Back in 2015, and again last year, Instacart shoppers took their growing ire over worker classification, as well as tip and service amount changes, a step farther by suing the grocery delivery startup claiming it broke state and federal labor laws, the company has agreed to settle the class-action suit for $4.6 million. [More]
New Jersey’s top prosecutor has accused Hilton of unlawful discrimination for paying a female Homewood Suites employee less than her male equivalents, including her son. [More]
For-profit college chains often market themselves to non-traditional students — single parents, lower income individuals, military servicemembers — as a viable path to better job prospects and more money. However, a new report suggests that enrolling in of these sometimes costly schools may not help students reach their goals. [More]
While the women on the U.S. Women’s National Soccer Team have outshone the men’s team — winning three World Cup championships since 1991 and gold medals in all but one of the Summer Olympics since 1994 — they remain significantly underpaid than their underperforming male counterparts. Today, five members of that championship team filed an action with the Equal Employment Opportunity Commission, alleging that the U.S. Soccer Federation is unfairly discriminating against female players. [More]
Over the past several years, companies have come under scrutiny for a variety of practices that some see as wage theft, including not providing reimbursement for uniforms, requiring some work to be performed off the clocks, and mandating employees clock out for a break even if they don’t take one. Today, Wisconsin’s highest court found that Hormel Foods owes hundreds of workers back wages for failing to provide compensation for the time spent putting on and taking off required clothing and equipment. [More]
While the wage fight roars on at retailers around the country, one company is doing something unusual for the industry: regional grocery chain HEB is bestowing a major perk on about 55,000 of its full-time employees with the gift of an equity stake in the business.
While most of us think of payday lenders as small-time storefront operations, there is also a complicated web of interconnected payday businesses operating outside the U.S. borders, but illegally issuing costly short-term loans to American borrowers. A newly filed lawsuit hopes to put an end to one such network. [More]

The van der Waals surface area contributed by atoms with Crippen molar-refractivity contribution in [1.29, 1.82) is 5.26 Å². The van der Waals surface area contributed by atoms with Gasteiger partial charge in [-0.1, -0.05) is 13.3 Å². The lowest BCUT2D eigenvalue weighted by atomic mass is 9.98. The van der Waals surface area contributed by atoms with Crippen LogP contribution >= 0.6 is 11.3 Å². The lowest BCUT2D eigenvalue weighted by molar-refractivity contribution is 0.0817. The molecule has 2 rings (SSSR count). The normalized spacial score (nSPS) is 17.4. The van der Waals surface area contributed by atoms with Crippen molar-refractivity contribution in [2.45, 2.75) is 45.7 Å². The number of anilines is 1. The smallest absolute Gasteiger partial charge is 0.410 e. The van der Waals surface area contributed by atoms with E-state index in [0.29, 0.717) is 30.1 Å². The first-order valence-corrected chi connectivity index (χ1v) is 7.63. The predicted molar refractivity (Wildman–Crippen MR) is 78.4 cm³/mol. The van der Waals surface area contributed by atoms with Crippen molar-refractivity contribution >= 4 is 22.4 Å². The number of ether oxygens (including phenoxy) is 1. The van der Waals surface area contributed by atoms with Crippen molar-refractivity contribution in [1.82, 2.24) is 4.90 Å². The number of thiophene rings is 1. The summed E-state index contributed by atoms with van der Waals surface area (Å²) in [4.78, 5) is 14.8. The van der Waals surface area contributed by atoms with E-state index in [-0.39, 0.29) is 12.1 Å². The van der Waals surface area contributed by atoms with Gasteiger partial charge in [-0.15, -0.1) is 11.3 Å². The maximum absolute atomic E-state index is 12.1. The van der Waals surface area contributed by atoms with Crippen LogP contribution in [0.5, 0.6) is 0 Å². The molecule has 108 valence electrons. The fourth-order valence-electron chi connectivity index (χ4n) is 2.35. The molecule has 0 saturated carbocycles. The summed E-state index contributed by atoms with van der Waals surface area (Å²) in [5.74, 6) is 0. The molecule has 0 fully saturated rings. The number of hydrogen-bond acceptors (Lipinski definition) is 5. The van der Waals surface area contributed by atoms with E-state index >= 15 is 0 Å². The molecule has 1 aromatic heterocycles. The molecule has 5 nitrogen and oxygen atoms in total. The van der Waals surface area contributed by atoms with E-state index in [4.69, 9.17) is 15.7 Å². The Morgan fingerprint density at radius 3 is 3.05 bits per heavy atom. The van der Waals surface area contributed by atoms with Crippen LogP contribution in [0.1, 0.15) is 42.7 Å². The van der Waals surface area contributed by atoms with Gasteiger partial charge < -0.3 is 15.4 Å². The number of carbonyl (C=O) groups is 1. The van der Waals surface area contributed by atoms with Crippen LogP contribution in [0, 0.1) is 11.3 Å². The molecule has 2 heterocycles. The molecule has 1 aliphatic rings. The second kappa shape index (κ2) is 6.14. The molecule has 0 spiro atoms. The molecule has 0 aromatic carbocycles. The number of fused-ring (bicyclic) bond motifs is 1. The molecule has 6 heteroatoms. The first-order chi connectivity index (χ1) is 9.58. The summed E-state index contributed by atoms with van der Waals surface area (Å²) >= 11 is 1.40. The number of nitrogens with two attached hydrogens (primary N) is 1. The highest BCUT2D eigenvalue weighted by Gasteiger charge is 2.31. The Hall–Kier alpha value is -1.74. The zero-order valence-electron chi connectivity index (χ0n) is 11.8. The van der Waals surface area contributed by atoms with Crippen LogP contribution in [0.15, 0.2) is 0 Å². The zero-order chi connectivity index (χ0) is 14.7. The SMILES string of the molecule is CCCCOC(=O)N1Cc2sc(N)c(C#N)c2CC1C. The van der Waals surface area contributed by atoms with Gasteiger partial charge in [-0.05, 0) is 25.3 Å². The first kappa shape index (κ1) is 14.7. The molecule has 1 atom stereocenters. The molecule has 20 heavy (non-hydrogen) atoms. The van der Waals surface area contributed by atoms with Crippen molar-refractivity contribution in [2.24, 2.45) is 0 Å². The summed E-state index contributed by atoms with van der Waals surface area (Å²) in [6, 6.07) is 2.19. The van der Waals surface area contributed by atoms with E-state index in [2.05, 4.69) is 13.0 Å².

Working more than 40 hours a week but not getting paid overtime because you make too much already? If so, you might soon be pocketing more dough for your extra hours under newly proposed federal regulations that raise the threshold income level at which workers are exempt from overtime pay of time-and-a-half wages. [More]
Four months after Walmart began raising wages for around 40% of its workers, the nation’s largest retailer is announcing another round of pay increases affecting around 100,000 additional employees. [More]
Over the past several years, companies that employ hourly workers in New York have come under scrutiny for a variety of practices, including not providing reimbursement for uniforms to requiring some work be performed off the clock. Today, the state attorney general’s office began scrutinizing another practice by major retailers: the use of on-call scheduling. [More]
Maybe it’s been so long since you’ve gotten a raise that you wouldn’t know what to do with the money when it hit you. Such a problem is a nice one to have, but still a problem. Act carelessly with your newfound income and you’ll hardly notice that you’ve got it.
Like a big city pimp waiting to pick you up off the ground when times get tough, Walmart was able to establish its first stores in Chicago through guile, perseverance, and a few meaningless reassurances. Smaller stores! $0.50 pay raise! Union-built! These are the meager concessions that led Chicago to sell-out their local retailers.